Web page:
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Reverse flow business: the London market advantage for handling international exposures

By Anna Stover, New Dawn Risk

International Reverse Business, also known as Reverse Flow Business, occurs when a U.S. subsidiary of a foreign-owned parent company arranges an insurance policy in the United States to cover both the U.S. subsidiary and the international parent company. This is done by issuing an additional insured status or using the foreign parent company’s name with the U.S. subsidiary’s address. However, this can inadvertently restrict coverage and put brokers at risk of E&O (Errors and Omissions) claims from accidentally placing a domestic policy and overlooking global exposures. 

Most domestic policies have US-only claims jurisdiction, lacking the necessary licenses and infrastructure to offer broader coverage. This means claims must be brought to the states for the policy to respond, which is adequate for firms with only U.S. exposure. However, this creates significant coverage gaps for businesses with global operations. Clients may see claims denied due to the absence of “worldwide” claims jurisdiction. Brokers should ensure global exposures are covered by finding policies in the Lloyd’s market, which can cater to claims brought anywhere in the world. 

The consequences of inadequate coverage can be severe for both the client and the broker. The costs of a denied claim fall on the insured, who may then sue the broker for negligence, believing they had global coverage based on the broker’s advice. 

A second complication arises in ensuring compliance with various tax authorities where the insured operates. Reverse flow policies can lead to unintentional tax avoidance, as the U.S. lacks the necessary tax licenses and infrastructure to process all required taxes. 

This is where the Lloyd’s market excels. Lloyd’s is renowned for handling international claims through its extensive network of brokers, underwriters, and offices worldwide. Lloyd’s operates in over 200 countries and territories and ensures proper licensing, training, local relationships, and cultural awareness. They maintain up-to-date knowledge of local market conditions, regulatory changes, and emerging risks, allowing truly global policies to be placed. This ensures the insured’s global exposures are covered while providing clients and local agents with the assurance of compliance with international tax authorities.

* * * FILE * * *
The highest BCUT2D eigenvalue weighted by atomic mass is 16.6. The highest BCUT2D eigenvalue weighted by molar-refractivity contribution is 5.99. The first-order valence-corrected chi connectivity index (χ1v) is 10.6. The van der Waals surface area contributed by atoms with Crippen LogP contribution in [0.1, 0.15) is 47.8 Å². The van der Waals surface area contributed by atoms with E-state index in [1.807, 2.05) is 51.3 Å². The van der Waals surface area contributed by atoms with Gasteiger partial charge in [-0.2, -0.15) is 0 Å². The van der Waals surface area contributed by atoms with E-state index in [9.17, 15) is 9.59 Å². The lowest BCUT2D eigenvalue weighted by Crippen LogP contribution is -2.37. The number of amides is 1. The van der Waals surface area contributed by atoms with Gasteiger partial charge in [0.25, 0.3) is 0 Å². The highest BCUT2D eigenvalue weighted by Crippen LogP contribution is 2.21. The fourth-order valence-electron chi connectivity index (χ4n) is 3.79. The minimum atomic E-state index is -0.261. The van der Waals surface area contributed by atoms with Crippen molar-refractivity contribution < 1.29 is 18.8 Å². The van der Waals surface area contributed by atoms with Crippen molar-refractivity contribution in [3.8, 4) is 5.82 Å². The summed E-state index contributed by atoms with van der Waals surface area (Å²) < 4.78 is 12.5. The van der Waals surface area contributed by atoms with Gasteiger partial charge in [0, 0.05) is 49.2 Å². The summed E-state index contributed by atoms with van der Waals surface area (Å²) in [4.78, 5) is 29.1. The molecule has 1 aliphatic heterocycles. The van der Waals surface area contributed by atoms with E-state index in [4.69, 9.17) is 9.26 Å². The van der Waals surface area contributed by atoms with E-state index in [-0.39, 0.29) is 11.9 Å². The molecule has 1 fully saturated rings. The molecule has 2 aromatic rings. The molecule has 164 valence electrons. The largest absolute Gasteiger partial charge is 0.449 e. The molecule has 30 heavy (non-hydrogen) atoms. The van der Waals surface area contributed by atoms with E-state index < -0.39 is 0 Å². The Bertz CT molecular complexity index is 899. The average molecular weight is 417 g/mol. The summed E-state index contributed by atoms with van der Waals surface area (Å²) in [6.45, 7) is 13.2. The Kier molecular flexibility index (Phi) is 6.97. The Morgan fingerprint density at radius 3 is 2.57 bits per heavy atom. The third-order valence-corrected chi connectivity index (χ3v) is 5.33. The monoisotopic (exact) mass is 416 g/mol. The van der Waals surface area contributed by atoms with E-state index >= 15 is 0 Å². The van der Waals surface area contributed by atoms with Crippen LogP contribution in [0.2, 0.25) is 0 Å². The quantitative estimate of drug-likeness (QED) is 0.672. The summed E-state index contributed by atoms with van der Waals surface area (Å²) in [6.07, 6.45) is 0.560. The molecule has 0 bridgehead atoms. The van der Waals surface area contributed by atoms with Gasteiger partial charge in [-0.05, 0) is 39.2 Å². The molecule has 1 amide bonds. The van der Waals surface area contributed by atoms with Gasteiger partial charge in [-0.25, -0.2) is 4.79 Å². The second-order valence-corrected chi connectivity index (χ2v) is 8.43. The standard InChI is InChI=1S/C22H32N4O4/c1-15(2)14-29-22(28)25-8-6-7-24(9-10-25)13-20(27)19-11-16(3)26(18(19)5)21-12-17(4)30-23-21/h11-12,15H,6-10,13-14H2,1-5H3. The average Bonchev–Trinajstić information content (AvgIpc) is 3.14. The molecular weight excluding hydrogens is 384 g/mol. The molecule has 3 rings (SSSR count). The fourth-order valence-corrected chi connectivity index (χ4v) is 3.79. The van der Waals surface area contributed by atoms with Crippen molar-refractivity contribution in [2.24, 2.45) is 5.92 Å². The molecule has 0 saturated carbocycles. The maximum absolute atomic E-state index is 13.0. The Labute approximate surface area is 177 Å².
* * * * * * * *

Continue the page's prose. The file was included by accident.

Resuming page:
The London market provides the infrastructure, expertise, and global reach necessary to manage and cover internationally exposed insurance accounts, effectively safeguarding both clients and brokers. Please reach out directly for any risks with international exposures.

By Jonathan Franke, Senior Tech, Media and Cyber Broker at New Dawn Risk

Globally, we are moving at rapid pace to a “cashless” society in the pursuit of enhanced security, efficiency, and convenience in everyday transactions. The Covid-19 Pandemic has proven to be a catalyst to this transition and the landscape is changing.

Even less economically developed territories such as Africa and South America are relying on online and computerized payments. The well-coined phrase, cash is king, is being dethroned.

A survey conducted by Pew Research Center in 2022 found that 59% of American consumers don’t use cash in a typical week. Because this transformation is so widespread, the demand for payment processing services, merchant providers, and similar transaction facilitators is growing exponentially.

This surge in reliance on payment processing service companies, merchant providers, and other similar entities comes with heightened scrutiny from regulatory bodies, particularly the Payment Card Industry Security Standards Council. This organisation oversees global payment and data security standards to ensure the integrity of transactions worldwide.